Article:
EDIT: Removing unnecessary personal information, and prejudices.

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The sad part is that even if the managers of one company do not think this way, they are competing with others that do. The ones with the lowest costs and highest returns tend to win. –  Matthew Flynn Nov 28 '11 at 17:18
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Could have been a +1, but the personal diatribe was unnecessary. –  Steve Evers Nov 28 '11 at 17:24
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@SnOrfus You are right, it was not necessary and I removed it. I am too emotional about this issue, I have seen a lot peoples jobs and lives fall apart because of this. –  maple_shaft Nov 28 '11 at 17:33
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@maple_shaft: I know what you mean. I've also seen the other end though: ISVs that, through effective use of cloud computing, have been able to be in business, where they otherwise wouldn't have. Reddit is a good example. Reverted my vote. +1 –  Steve Evers Nov 28 '11 at 17:37
    
It reads much better after the edit +1 –  Mike Brown Nov 28 '11 at 17:59

Back around the turn of the century, there was a big todo about the concept of an ASP (Application Service Provider). The idea was that a third party would host your software for you and you pay monthly licensing fees.

Cloud computing is basically taking that concept to another level. Rather than buying the hardware or provisioning it from a traditional web host, a Cloud Provider can provide you the hardware to run your application on demand. If you see a sudden spike in usage, you can crank up the capacity and when it goes back to normal levels you can dial it down.

This allows you to avoid the upfront costs to prepare for high volumes enabling what is called utility computing. That is you pay for what you use. Of course, like many things in technology, this is nothing new. Large companies with mainframes used to rent out horsepower to other companies under a similar model called timesharing which is exactly what it sounds like.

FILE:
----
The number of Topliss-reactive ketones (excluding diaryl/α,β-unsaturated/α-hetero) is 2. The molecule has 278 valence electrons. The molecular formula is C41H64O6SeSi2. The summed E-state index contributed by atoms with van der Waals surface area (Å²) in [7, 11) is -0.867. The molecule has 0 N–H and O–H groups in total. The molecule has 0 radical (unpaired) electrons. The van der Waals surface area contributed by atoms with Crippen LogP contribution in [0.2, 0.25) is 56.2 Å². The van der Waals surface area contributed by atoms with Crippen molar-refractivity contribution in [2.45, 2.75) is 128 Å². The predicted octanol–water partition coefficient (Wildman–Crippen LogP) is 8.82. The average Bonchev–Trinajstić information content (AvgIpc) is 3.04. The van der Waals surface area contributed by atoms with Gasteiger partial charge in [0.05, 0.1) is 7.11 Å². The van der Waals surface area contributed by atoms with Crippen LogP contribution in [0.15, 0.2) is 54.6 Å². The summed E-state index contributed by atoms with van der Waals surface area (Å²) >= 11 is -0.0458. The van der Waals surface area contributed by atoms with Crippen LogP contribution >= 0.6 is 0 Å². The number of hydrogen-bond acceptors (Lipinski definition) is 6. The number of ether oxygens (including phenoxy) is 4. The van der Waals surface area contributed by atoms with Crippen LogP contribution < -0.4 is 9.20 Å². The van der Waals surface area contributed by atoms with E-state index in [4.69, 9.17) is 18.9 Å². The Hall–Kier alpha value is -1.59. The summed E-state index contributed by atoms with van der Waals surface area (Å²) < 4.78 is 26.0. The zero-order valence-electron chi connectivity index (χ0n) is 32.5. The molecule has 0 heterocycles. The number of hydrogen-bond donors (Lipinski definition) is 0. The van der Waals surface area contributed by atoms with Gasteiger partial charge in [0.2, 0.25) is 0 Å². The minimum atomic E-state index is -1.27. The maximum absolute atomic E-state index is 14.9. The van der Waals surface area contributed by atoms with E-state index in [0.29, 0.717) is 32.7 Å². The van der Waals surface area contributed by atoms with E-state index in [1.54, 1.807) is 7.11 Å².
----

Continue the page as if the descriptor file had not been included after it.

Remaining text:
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+1 for mentioning timesharing –  maple_shaft Nov 28 '11 at 17:19
    
Timesharing is like renting a generator with a fixed amount of power. The cloud is like having an entire power plant at your disposal. Fixed of course, but more than you could buy. –  JeffO Nov 28 '11 at 19:11
    
Customers were charged per hour of connect time and per second of CPU time (in addition to their terminal rental fees and storage fees in kilobyte increments). When you talk relatively, there was more power in a single Mainframe than any single company could afford. I don't have numbers on actual pricing but I'd imagine that it would be cost prohibitive to use even half of the capabilities of a mainframe, so it was most likely more than you could buy ;) –  Mike Brown Nov 28 '11 at 20:11
    
+1 for "nothing new"! –  James Anderson Nov 29 '11 at 1:40